LuxeSF regularly profiles members of The Luxury Marketing Council. On this occasion, we chat with Jeffrey Gibson who heads the San Francisco office of Sotheby’s International Realty (SIR). An attorney by training and former practice, Jeffrey discusses the directional change he made from practicing real estate to managing one of the Bay Area’s most successful real estate brokerages.

LuxeSF: Let’s start with Sotheby’s office here on Greenwich Street in San Francisco, when was it founded?

Gibson: The San Fracisco office was established in 1995, and we have been at this location since 2003..

LuxeSF: Number of agents currently?

Gibson: I manage three offices, one in San Francisco and two in Sonoma.  We have about 100 agents in San Francisco who cover from the Peninsula to Marin and another 30 agents in Sonoma-Napa.

LuxeSF: Do you feel comfortable talking about sales?

Gibson: In 2011 this office did over a billion dollars in sales.  It had never done that before.  So far, for the first seven months of 2012, we have the highest sales volume reported in the San Francisco MLS of any real estate office.

LuxeSF: The 2011 figure, the billion dollars, equates to approximately how many properties?

Gibson: We traded about 576 sides.

LuxeSF: This is a Sotheby’s corporate office, not a franchise operation?

Gibson: That’s correct.

LuxeSF: And the management structure?

Gibson: I am the Vice Presicent and manage  the office, but I have an incredible staff that I rely on very heavily.  They  make me look really good.

LuxeSF: And the geographical coverage area for this office?

Gibson: I have agents who selling as far north as Mendocino and as far south as Palo Alto.

LuxeSF: The international network for Sotheby’s – how many offices, how many agents?

Gibson: There are 560 offices in 44 countries.

LuxeSF: Do you tap into that on a regular basis?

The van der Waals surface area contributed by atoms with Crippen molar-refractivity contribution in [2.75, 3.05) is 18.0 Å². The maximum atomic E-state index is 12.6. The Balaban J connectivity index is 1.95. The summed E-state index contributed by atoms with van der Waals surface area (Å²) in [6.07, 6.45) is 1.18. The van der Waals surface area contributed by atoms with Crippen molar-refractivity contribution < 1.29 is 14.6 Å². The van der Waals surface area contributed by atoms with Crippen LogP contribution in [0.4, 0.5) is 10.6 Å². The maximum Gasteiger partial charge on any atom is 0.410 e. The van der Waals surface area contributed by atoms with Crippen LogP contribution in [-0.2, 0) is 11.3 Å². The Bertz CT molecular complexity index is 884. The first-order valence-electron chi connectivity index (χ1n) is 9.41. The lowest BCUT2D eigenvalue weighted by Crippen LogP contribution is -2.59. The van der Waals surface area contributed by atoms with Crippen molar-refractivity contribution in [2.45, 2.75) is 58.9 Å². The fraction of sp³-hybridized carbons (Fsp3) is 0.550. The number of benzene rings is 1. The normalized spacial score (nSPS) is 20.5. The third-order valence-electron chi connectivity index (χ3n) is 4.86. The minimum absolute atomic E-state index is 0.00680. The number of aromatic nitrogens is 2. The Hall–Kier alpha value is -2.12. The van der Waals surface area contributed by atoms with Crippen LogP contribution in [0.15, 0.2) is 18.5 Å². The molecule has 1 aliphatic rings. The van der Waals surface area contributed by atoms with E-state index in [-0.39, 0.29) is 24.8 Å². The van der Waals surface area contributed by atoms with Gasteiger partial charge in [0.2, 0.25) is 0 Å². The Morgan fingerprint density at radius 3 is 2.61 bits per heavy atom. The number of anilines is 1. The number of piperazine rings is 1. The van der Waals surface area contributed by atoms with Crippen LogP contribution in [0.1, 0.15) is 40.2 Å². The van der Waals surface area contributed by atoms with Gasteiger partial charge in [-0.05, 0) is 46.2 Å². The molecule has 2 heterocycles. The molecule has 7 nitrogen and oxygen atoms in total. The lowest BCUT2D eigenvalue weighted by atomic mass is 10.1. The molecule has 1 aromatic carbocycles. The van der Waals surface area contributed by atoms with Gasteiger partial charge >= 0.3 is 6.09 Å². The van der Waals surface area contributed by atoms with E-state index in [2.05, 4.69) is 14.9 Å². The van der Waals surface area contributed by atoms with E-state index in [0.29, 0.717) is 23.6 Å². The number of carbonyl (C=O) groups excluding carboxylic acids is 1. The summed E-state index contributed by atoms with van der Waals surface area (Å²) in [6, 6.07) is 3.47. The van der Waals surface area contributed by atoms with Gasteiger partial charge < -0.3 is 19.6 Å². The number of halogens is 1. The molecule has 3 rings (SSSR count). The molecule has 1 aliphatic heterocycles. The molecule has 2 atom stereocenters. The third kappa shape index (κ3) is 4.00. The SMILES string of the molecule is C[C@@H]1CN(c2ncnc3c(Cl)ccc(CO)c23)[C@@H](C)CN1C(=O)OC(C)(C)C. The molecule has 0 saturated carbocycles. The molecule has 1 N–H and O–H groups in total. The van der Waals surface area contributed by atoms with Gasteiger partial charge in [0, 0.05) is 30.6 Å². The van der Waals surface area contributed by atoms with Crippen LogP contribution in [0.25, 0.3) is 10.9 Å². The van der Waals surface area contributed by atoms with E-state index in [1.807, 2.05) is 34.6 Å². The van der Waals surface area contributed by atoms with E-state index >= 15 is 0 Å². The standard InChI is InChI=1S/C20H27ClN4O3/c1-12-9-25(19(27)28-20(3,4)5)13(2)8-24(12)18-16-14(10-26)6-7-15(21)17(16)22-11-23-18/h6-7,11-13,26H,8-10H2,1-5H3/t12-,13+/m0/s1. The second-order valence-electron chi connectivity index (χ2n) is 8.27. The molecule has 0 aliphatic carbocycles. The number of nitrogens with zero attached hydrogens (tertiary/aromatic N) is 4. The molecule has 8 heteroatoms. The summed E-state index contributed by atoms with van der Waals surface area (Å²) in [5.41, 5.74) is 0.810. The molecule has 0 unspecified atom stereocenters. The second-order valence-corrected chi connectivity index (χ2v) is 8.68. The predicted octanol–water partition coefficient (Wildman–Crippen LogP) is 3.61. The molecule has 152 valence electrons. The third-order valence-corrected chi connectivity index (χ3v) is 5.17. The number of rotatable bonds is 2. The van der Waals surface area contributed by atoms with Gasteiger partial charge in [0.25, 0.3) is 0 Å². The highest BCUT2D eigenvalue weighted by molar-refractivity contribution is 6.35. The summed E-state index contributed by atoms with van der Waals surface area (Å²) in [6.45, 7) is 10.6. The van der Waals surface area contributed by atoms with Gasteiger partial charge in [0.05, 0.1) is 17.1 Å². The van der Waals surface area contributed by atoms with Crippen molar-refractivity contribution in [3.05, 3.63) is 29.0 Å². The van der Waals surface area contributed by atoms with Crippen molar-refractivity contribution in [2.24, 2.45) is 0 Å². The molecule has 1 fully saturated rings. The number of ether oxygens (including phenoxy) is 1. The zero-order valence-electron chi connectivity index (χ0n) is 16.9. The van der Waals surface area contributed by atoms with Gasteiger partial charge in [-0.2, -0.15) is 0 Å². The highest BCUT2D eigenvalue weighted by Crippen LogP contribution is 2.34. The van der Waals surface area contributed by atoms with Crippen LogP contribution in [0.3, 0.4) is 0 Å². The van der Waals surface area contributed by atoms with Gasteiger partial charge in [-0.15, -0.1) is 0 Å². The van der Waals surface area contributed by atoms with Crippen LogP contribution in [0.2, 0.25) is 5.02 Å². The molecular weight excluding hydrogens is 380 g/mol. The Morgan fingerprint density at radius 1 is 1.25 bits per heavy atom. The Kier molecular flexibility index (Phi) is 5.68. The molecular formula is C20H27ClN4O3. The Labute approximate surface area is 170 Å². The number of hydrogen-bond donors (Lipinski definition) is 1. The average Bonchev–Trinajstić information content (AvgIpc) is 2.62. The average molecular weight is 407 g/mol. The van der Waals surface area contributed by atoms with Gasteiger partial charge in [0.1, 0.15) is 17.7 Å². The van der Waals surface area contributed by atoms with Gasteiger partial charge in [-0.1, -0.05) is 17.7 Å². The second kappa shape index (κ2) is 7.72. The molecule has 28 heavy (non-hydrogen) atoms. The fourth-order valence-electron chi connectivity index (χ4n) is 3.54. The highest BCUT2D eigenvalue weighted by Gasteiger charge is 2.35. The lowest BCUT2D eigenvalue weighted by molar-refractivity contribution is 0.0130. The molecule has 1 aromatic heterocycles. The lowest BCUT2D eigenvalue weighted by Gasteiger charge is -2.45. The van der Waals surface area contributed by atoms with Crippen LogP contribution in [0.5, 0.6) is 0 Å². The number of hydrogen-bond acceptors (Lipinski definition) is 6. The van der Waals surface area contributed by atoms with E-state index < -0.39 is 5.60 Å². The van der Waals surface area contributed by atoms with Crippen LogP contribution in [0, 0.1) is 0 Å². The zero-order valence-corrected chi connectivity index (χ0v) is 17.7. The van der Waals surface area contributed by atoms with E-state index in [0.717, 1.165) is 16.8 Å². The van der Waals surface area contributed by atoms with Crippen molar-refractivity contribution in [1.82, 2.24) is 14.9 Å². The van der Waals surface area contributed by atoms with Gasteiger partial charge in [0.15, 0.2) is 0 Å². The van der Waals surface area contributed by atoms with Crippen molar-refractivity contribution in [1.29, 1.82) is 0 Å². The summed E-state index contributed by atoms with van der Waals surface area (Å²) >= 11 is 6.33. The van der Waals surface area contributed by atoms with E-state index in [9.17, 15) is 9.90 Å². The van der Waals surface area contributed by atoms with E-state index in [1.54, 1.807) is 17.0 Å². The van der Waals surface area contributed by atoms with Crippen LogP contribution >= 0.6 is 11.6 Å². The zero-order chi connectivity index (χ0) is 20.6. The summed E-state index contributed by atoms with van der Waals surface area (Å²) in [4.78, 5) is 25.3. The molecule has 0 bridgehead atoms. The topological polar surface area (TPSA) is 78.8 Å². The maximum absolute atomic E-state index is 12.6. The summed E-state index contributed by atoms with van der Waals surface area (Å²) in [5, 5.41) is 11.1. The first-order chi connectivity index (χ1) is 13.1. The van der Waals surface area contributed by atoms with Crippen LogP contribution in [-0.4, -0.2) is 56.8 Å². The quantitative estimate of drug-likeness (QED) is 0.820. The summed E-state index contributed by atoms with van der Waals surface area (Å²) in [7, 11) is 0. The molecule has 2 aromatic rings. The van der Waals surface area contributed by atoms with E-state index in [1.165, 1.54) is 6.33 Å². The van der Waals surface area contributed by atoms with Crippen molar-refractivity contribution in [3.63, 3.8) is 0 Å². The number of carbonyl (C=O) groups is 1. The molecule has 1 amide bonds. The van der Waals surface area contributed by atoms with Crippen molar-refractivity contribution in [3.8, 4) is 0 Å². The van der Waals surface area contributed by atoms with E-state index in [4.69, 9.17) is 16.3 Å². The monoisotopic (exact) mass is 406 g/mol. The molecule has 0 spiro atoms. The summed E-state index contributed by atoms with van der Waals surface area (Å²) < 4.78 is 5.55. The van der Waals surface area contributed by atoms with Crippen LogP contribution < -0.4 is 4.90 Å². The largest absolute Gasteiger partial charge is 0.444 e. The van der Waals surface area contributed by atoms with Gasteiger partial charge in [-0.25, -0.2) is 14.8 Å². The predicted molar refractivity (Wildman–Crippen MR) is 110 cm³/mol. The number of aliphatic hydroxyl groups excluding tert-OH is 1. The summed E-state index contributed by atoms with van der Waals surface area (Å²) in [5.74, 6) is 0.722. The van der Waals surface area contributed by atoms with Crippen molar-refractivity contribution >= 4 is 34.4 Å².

Gibson: Constantly and daily.

LuxeSF: What percent of your business do you think is driven by inbound or outbound network referral?

Gibson: In the 20% range.  We have a huge amount of incoming referral business through the network.  For example, the $100 million salel we did last year was a referral from Hawaii.

LuxeSF: And the bulk of that inbound referral business is coming from what region?

Gibson: It’s all over the place…Europe, Asia, and we get referrals from the East Coast almost on a daily basis – from New York, Philadelphia, Chicago, Boston and Florida.

LuxeSF: Is the business transacted by phone or Internet?

Gibson: A lot of it is done phone-to-phone. Many of the Sotheby’s agents have now developed referral relationships with other agents.  I also get a lot of the calls myself, and then I just distribute them to the appropriate agents.

LuxeSF: The notion of a Unique Selling Proposition, what would it be for SIR?

Gibson: It’s our global reach.  For example, we can take a property and advertise it in Moscow, in Russian, and on our website the brochure is actually translated by a Russian-speaking person into Russian.  That’s just one example of how broadly we can reach on a listing.  And then of course we complement that with expertise about the local market and valuation of properties.

LuxeSF: What do you think is the perception of the Sotheby’s name?

Gibson: There’s no doubt that the Sotheby’s name is linked to high-end luxury real estate. Without wanting to brag, I believe we own that title.  The downside, if there is one, is that it’s sometimes a little off-putting to people who feel “Gee, my house really isn’t a Sotheby’s house…it’s not a $5 million house”. The reality is that 65% of the transactions that we did in 2011 were under $1 million.

LuxeSF: How did you get into the business?